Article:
Abstract 17078: Proteome-wide Turnover Dynamics Analyses in Human and Mouse Models of Heart Failure
Protein quality control is increasingly recognized as a key regulatory mechanism in cardiac remodeling, but the kinetics of the protein synthesis degradation cycle remains poorly understood due to the lack of technology. Accordingly, we devised a technological platform that integrates stable isotope labeling by D2O, mass spectrometry, and software to investigate proteome-wide turnover kinetics in vivo. We demonstrate that direct interrogation of protein turnover kinetics reveals drivers of cardiac remodeling in mice, and apply the approach to human studies.
We first utilized our platform to examine the dynamically changing proteome in cardiac remodeling in mice. Our method deduced the in vivo turnover rates of >1500 proteins in normal mouse hearts and those having undergone cardiac remodeling following an established model of isoproterenol administration. Among those with the most drastically increased turnover in the diseased hearts are proteins implicated in cardiac remodeling, hypertrophy, and heart failure, including annexin II/V, connexin 43, and proteins in the ERK signaling pathway; as well as novel protein targets. We detected only minute changes in their protein abundance, suggesting changes in protein kinetics underpin the inner workings of cardiac myocytes in a physiologically relevant setting.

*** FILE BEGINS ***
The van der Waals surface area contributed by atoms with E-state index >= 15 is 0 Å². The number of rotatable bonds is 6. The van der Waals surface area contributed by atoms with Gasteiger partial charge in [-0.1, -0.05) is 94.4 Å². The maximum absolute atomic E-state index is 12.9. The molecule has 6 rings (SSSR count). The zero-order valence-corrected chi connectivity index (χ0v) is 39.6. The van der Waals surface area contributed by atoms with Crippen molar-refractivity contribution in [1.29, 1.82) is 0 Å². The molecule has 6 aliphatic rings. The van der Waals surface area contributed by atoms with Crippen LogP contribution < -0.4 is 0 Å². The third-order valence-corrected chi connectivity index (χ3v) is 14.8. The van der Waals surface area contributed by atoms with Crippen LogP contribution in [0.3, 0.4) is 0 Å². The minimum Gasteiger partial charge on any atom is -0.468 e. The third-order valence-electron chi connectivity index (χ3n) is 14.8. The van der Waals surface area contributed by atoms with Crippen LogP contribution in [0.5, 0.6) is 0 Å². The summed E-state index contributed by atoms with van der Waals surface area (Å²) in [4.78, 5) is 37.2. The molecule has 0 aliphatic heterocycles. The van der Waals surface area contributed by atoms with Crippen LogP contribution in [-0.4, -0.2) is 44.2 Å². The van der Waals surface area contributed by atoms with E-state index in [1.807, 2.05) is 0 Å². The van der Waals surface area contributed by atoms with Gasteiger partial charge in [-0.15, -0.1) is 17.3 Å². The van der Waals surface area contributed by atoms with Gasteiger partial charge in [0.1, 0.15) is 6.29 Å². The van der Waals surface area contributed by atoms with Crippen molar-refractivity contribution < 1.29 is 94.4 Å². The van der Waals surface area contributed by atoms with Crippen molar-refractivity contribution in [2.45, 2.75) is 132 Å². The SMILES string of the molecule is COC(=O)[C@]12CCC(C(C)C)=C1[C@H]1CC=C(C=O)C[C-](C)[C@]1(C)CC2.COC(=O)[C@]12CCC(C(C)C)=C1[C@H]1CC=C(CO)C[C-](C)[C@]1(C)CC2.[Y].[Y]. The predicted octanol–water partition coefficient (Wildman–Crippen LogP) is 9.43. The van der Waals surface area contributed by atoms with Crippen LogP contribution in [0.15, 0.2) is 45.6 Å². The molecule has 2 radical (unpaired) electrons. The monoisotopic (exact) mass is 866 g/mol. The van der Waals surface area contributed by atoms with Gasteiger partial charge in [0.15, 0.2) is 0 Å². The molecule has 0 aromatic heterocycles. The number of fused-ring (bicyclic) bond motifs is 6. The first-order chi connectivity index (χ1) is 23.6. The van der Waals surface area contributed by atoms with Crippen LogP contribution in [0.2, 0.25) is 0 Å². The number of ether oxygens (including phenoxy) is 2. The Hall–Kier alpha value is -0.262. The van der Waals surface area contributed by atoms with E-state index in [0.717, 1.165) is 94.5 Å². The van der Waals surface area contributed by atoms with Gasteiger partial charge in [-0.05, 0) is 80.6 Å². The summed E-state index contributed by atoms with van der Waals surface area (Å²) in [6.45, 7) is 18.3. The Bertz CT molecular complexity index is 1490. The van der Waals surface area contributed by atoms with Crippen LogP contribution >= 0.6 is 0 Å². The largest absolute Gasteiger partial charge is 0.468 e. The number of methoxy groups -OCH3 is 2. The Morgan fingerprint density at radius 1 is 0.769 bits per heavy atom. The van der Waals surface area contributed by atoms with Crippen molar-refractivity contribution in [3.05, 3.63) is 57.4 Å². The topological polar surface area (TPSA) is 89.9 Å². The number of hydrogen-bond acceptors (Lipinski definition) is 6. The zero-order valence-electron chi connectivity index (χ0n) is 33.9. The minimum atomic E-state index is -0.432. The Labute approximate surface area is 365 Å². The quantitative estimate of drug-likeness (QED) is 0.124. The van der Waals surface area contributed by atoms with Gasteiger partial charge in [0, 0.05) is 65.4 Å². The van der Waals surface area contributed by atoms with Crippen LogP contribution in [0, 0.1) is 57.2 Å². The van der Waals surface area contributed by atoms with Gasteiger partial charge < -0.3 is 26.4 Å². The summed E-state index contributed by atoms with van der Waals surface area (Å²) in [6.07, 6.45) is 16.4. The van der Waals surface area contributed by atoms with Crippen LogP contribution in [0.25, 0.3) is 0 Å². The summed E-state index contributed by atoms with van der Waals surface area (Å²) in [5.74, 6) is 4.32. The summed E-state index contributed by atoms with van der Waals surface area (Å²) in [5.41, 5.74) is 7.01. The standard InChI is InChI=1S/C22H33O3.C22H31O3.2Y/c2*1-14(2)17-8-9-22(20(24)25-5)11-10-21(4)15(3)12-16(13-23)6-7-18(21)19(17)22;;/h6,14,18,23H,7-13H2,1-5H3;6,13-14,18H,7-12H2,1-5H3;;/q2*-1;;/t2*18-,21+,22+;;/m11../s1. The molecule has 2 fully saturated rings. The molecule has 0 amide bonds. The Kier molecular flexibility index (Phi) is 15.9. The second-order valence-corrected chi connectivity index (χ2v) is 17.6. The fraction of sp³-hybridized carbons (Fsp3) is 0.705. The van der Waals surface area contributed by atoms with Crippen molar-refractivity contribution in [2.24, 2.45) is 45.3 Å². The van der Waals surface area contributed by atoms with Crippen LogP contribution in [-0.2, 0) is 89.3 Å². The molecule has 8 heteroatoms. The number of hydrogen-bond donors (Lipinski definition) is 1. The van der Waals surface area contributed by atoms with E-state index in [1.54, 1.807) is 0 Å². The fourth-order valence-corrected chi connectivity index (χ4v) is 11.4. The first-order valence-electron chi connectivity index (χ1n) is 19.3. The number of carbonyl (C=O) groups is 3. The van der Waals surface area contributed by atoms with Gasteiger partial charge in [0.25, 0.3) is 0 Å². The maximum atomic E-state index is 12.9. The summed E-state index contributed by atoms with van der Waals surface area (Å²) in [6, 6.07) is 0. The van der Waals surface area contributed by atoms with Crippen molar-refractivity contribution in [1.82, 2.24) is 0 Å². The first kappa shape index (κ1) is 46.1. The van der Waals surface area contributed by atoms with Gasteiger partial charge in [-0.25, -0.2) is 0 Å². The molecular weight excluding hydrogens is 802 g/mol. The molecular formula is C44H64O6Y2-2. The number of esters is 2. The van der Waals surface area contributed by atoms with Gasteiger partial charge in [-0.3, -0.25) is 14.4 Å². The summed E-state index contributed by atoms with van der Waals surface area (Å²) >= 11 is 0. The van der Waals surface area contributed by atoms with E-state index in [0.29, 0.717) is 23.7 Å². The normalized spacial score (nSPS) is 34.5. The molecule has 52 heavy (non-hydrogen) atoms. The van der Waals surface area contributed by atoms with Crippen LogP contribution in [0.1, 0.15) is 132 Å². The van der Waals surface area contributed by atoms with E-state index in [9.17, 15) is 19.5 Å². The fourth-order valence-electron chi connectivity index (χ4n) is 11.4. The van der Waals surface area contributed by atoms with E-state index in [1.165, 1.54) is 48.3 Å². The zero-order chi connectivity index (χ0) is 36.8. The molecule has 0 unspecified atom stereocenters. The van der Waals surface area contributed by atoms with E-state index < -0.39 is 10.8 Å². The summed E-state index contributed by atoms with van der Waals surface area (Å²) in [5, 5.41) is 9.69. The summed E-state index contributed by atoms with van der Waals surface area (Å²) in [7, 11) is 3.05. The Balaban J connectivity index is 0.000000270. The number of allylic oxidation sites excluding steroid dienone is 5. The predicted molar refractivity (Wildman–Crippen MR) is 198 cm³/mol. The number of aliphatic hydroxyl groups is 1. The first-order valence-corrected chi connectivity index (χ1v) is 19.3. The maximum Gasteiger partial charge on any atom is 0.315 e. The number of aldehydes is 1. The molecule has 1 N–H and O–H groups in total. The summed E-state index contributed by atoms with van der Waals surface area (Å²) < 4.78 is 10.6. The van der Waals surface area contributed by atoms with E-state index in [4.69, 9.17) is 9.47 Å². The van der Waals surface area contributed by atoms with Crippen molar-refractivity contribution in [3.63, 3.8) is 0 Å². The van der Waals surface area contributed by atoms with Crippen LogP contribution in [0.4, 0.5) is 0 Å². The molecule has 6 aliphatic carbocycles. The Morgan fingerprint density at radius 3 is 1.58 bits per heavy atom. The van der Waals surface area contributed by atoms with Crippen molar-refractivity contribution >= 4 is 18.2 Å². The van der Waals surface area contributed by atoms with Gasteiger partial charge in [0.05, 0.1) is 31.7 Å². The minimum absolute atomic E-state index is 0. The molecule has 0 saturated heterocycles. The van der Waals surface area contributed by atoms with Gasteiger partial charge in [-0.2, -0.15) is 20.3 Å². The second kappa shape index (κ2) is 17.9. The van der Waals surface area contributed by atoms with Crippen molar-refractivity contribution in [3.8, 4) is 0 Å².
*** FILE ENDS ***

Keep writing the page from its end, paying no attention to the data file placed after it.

We have also successfully translated this methodology to human studies. The clinical procedure encompasses a safe and effective labeling scheme, tissue procurement, analysis by high-resolution mass spectrometry, and mathematical modeling. Two healthy human subjects were enrolled in a phase I study and were administered D2O daily for a duration of 14 days to achieve an enrichment of ~2% deuterium in body water as determined by GC-MS. For the first time, we obtained in a single study the turnover rates of 134 plasma proteins including indicators of cardiovascular functions, constituting to our knowledge the largest human protein turnover dataset to-date. Taken together, we created a new approach that integrates analytical chemistry with computational modeling to examine protein dynamics in an in vivo mouse model of heart disease and in human, laying foundations for kinetics studies in human pathogenesis.
- © 2013 by American Heart Association, Inc.